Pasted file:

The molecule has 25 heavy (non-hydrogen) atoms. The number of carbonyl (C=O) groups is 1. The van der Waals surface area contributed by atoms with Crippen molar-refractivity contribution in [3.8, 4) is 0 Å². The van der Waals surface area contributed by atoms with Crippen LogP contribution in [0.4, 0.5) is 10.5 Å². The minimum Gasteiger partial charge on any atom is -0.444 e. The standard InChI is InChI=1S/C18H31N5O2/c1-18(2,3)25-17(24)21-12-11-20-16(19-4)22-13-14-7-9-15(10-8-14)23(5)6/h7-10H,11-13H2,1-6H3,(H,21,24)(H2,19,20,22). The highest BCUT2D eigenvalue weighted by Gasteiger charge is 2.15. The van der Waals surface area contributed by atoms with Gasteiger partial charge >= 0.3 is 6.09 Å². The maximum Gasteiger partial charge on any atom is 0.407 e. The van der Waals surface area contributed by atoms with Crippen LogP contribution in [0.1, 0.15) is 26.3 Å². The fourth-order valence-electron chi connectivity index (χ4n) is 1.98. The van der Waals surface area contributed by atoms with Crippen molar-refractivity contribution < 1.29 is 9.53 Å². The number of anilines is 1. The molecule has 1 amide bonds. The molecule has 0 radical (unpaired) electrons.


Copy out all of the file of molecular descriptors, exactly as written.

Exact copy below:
The molecule has 25 heavy (non-hydrogen) atoms. The number of carbonyl (C=O) groups is 1. The van der Waals surface area contributed by atoms with Crippen molar-refractivity contribution in [3.8, 4) is 0 Å². The van der Waals surface area contributed by atoms with Crippen LogP contribution in [0.4, 0.5) is 10.5 Å². The minimum Gasteiger partial charge on any atom is -0.444 e. The standard InChI is InChI=1S/C18H31N5O2/c1-18(2,3)25-17(24)21-12-11-20-16(19-4)22-13-14-7-9-15(10-8-14)23(5)6/h7-10H,11-13H2,1-6H3,(H,21,24)(H2,19,20,22). The highest BCUT2D eigenvalue weighted by Gasteiger charge is 2.15. The van der Waals surface area contributed by atoms with Gasteiger partial charge >= 0.3 is 6.09 Å². The maximum Gasteiger partial charge on any atom is 0.407 e. The van der Waals surface area contributed by atoms with Crippen LogP contribution in [0.1, 0.15) is 26.3 Å². The fourth-order valence-electron chi connectivity index (χ4n) is 1.98. The van der Waals surface area contributed by atoms with Crippen molar-refractivity contribution < 1.29 is 9.53 Å². The number of anilines is 1. The molecule has 1 amide bonds. The molecule has 0 radical (unpaired) electrons.